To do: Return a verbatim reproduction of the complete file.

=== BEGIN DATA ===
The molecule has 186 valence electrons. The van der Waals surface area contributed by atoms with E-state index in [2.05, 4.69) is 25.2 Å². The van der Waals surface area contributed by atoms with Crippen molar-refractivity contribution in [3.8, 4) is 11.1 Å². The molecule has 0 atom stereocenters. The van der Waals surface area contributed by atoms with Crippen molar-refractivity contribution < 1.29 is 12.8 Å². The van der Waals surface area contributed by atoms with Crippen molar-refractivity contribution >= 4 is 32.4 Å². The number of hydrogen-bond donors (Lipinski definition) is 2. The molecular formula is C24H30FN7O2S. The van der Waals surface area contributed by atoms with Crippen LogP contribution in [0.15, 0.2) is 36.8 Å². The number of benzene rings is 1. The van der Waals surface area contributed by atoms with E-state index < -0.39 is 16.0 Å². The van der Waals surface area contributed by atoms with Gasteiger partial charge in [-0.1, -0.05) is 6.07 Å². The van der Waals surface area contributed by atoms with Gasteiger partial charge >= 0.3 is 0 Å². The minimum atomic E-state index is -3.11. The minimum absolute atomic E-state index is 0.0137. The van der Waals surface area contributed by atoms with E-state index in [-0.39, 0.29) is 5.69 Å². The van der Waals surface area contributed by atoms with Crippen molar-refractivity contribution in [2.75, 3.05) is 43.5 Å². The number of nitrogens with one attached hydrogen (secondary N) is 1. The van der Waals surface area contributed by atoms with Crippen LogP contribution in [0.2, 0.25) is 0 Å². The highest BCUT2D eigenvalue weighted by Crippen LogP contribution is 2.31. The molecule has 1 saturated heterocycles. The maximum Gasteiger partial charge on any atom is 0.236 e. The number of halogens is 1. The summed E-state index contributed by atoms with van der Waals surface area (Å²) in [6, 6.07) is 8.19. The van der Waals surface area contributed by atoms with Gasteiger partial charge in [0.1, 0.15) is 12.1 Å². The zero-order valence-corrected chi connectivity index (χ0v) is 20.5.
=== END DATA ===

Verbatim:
The molecule has 186 valence electrons. The van der Waals surface area contributed by atoms with E-state index in [2.05, 4.69) is 25.2 Å². The van der Waals surface area contributed by atoms with Crippen molar-refractivity contribution in [3.8, 4) is 11.1 Å². The molecule has 0 atom stereocenters. The van der Waals surface area contributed by atoms with Crippen molar-refractivity contribution < 1.29 is 12.8 Å². The van der Waals surface area contributed by atoms with Crippen molar-refractivity contribution >= 4 is 32.4 Å². The number of hydrogen-bond donors (Lipinski definition) is 2. The molecular formula is C24H30FN7O2S. The van der Waals surface area contributed by atoms with Crippen LogP contribution in [0.15, 0.2) is 36.8 Å². The number of benzene rings is 1. The van der Waals surface area contributed by atoms with E-state index < -0.39 is 16.0 Å². The van der Waals surface area contributed by atoms with Gasteiger partial charge in [-0.1, -0.05) is 6.07 Å². The van der Waals surface area contributed by atoms with Gasteiger partial charge >= 0.3 is 0 Å². The minimum atomic E-state index is -3.11. The minimum absolute atomic E-state index is 0.0137. The van der Waals surface area contributed by atoms with E-state index in [-0.39, 0.29) is 5.69 Å². The van der Waals surface area contributed by atoms with Crippen molar-refractivity contribution in [2.75, 3.05) is 43.5 Å². The number of nitrogens with one attached hydrogen (secondary N) is 1. The van der Waals surface area contributed by atoms with Crippen LogP contribution in [0.2, 0.25) is 0 Å². The highest BCUT2D eigenvalue weighted by Crippen LogP contribution is 2.31. The molecule has 1 saturated heterocycles. The maximum Gasteiger partial charge on any atom is 0.236 e. The number of halogens is 1. The summed E-state index contributed by atoms with van der Waals surface area (Å²) in [6, 6.07) is 8.19. The van der Waals surface area contributed by atoms with Gasteiger partial charge in [0.1, 0.15) is 12.1 Å². The zero-order valence-corrected chi connectivity index (χ0v) is 20.5.